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Opto-Electronics Review

Editor-in-Chief: Jaroszewicz, Leszek

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Design and simulation of single-electrode liquid crystal phased arrays

B. Bellini
  • Dpto. Tecnología Fotónica, ETSI Telecommunicación, Universidad Politécnica de Madrid, Ciudad Universitaria s/n, E-28040, Madrid, Spain
  • :
/ M. Geday
  • Dpto. Tecnología Fotónica, ETSI Telecommunicación, Universidad Politécnica de Madrid, Ciudad Universitaria s/n, E-28040, Madrid, Spain
  • :
/ N. Bennis
  • Dpto. Tecnología Fotónica, ETSI Telecommunicación, Universidad Politécnica de Madrid, Ciudad Universitaria s/n, E-28040, Madrid, Spain
  • :
/ A. Spadło
  • Dpto. Tecnología Fotónica, ETSI Telecommunicación, Universidad Politécnica de Madrid, Ciudad Universitaria s/n, E-28040, Madrid, Spain
  • :
/ X. Quintana
  • Dpto. Tecnología Fotónica, ETSI Telecommunicación, Universidad Politécnica de Madrid, Ciudad Universitaria s/n, E-28040, Madrid, Spain
  • :
/ J. Otón
  • Dpto. Tecnología Fotónica, ETSI Telecommunicación, Universidad Politécnica de Madrid, Ciudad Universitaria s/n, E-28040, Madrid, Spain
  • :
/ R. Dąbrowski
  • Institute of Chemistry, Military University of Technology, 2 Kaliskiego Str., 00-908, Warsaw, Poland
  • :
Published Online: 2006-12-01 | DOI: https://doi.org/10.2478/s11772-006-0035-8

Abstract

Liquid crystal (LC) phased arrays and gratings have been employed in optical switching and routing [1]. These diffractive optic elements are of great interest because they can be scaled up to a large number of elements and their optical properties can be electrically addressed with a low driving voltage. LC phase gratings have been achieved either by periodic addressing of pixels or by using periodically-modified structures. The latter approach leads to less reconfigurable devices but the addressing is simpler.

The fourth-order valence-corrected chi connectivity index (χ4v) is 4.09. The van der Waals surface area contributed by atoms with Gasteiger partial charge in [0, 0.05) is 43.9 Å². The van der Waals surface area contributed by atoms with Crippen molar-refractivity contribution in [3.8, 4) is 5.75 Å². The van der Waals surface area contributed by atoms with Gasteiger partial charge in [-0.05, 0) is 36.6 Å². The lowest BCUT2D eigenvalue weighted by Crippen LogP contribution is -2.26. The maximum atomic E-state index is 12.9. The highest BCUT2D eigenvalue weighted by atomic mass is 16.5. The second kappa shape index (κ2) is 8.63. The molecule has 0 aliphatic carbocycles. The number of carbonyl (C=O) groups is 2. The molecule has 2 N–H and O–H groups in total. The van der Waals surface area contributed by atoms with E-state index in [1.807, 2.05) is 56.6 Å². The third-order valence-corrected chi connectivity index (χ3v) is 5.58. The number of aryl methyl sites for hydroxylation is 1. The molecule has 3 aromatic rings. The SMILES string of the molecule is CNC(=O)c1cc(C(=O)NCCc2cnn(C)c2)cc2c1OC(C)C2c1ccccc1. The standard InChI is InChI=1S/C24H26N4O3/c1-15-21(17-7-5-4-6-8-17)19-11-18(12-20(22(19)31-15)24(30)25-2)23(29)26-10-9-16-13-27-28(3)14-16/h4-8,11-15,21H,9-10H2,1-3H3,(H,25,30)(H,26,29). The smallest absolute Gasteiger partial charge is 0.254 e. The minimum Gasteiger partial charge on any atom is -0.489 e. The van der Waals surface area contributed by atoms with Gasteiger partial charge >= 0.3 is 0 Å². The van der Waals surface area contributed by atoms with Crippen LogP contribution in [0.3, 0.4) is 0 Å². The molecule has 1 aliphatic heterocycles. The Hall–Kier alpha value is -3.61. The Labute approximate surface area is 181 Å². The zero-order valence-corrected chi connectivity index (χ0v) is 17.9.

In this paper we focus on optical phased arrays where the phase is varied either continuously or discretely and where the periodicity is induced by electrode configuration. We first describe a possible structure based on a conductive silicon wafer. We argue that this structure can induce either continuously or discretely varying arrays while applying single voltage to the array. In the second part we simulate the behaviour of such arrays. We base the simulation on a LC synthesized at the Military University of Technology, this high-birefringence nematic LC shows in a 4-μm thick cell a linear phase shift range of more than 360° between 1.2 V and 1.8 V. We calculate the distribution of the LC molecule director and assess the performance of the array with respect to the applied voltage. Finally, the relevance of such technology for switchable phased arrays is discussed.

Keywords: liquid crystals; phased arrays; silicon

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Published Online: 2006-12-01

Published in Print: 2006-12-01


Citation Information: Opto-Electronics Review. Volume 14, Issue 4, Pages 269–273, ISSN (Online) 1896-3757, DOI: https://doi.org/10.2478/s11772-006-0035-8, December 2006

© 2006 SEP, Warsaw. This work is licensed under the Creative Commons Attribution-NonCommercial-NoDerivatives 3.0 License. (CC BY-NC-ND 3.0)

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